• H.B. 116 streamlines registration for victim notification and ensures that victims can request certain safety measures as a condition of the prisoner’s release.

Remove barriers to re-entry

  • H.B. 249 tailors criminal justice fines and fees to a defendant’s ability to pay; creates a payment plan for those facing financial hardship; and creates debt forgiveness for those who pay on time for 12 months or half their supervision term, whichever is longer.
  • H.B. 519 simplifies the process for those with criminal convictions to apply for and receive occupational licenses.
  • H.B. 680 suspends child support obligations for inmates incarcerated for more than six months.
  • H.B. 681 lifts the ban on nutritional assistance and welfare benefits for people with drug convictions.

Reinvest savings

  • H.B. 489 mandates the collection of data to monitor the reforms and requires that the state redirect 70 percent of savings into community-based prison alternatives, victim services, and recidivism-reduction programs in the state Department of Corrections and local jails.

The process

Louisiana’s Justice Reinvestment Task Force—a bipartisan panel of law enforcement officials, court practitioners, community members, and lawmakers—examined the state’s criminal justice system and recommended statutory and budgetary changes.8 The Pew Charitable Trusts provided nonpartisan data analysis, technical assistance, and staffing to the task force and to Gov. Edwards, legislative leaders, and bill sponsors. Pew facilitated policy discussions, helped the task force reach consensus on recommendations, engaged practitioners and stakeholder groups, drafted legislation, and educated legislators and the public on the problems the bills were designed to solve. In a letter sent after the bill signing, Gov. Edwards credited the support, analysis, and guidance from Pew as critical to the multistakeholder process.

I’ve been around and near the halls of this Capitol for 20 years now...I am not sure I have seen more impactful legislation passed. Flozell Daniels, CEO of the Foundation for Louisiana

Endnotes

  1. Office of Governor John Bel Edwards, “Gov. Edwards to Sign Historic Criminal Justice Reform Legislation” (video), June 15, 2017, http:// gov.louisiana.gov/index.cfm/newsroom/detail/886.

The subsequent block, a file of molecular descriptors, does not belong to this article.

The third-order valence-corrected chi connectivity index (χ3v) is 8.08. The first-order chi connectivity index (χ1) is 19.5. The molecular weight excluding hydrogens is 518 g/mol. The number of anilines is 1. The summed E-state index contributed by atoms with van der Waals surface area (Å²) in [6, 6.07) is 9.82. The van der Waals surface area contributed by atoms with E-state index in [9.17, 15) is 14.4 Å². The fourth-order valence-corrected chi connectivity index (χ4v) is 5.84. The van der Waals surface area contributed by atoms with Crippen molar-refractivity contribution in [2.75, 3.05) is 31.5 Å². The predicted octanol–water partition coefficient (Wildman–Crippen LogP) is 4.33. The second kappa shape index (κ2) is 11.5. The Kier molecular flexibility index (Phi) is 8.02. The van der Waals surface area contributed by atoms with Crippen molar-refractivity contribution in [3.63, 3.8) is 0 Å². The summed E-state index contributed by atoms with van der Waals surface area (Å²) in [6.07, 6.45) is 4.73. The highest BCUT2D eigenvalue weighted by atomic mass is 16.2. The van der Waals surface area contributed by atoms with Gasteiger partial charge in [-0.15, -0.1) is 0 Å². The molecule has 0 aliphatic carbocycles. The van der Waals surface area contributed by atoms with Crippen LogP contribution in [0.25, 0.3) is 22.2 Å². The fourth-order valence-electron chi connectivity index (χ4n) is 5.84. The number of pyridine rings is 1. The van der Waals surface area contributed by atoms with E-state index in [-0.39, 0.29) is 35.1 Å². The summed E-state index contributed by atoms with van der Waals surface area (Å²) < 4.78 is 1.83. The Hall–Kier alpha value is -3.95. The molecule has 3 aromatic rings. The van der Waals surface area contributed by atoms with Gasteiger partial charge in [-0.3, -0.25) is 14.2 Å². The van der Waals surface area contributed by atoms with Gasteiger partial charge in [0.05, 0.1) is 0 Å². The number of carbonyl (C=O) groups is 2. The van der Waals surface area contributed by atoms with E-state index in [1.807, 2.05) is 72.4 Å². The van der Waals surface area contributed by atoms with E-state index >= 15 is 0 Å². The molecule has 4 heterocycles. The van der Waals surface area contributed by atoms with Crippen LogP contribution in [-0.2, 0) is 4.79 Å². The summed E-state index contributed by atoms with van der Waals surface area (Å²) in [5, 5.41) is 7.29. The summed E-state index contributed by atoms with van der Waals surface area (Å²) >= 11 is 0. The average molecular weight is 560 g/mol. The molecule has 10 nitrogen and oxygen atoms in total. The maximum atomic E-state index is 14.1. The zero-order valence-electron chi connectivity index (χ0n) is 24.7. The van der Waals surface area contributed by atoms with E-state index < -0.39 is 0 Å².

2. Louisiana Department of Public Safety and Corrections, “Louisiana Justice Reinvestment Package,” http://www.doc.la.gov/media/1/Justice%20Reinvestment%20Task Force/la_final.package.summary_2017-6-7_final.pdf.
  3. Unless otherwise noted, information comes from the Louisiana Department of Public Safety and Corrections and from The Pew Charitable Trusts’ original analysis of Louisiana state data.
  4. H.B. 489, Louisiana House of Representatives, 2017 Reg. Session, http://www.legis.la.gov/legis/ViewDocument.aspx?d=1051828.
  5. The Pew Charitable Trusts, “National Imprisonment and Crime Rates Continue to Fall” (December 2016), http://www.pewtrusts.org/~/media/assets/2017/03/ pspp_national_imprisonment_and_crime_rates_fall.pdf.
  6. For a summary of the legislative package and a description of each bill, see Louisiana Department of Public Safety and Corrections, “Louisiana Justice Reinvestment Package.”
  7. Office of Governor John Bel Edwards, “Gov. Edwards Holds Press Conference on Criminal Justice Reform” (video), May 16, 2017, http:// gov.louisiana.gov/index.cfm/newsroom/detail/836.
  8. State of Louisiana, “Louisiana Justice Reinvestment Task Force Report and Recommendations” (March 16, 2017), http://www.lasc.org/documents/LA_Task_Force_Report_2017_FINAL.pdf.

Media Contact

Ken Willis

Officer, Communications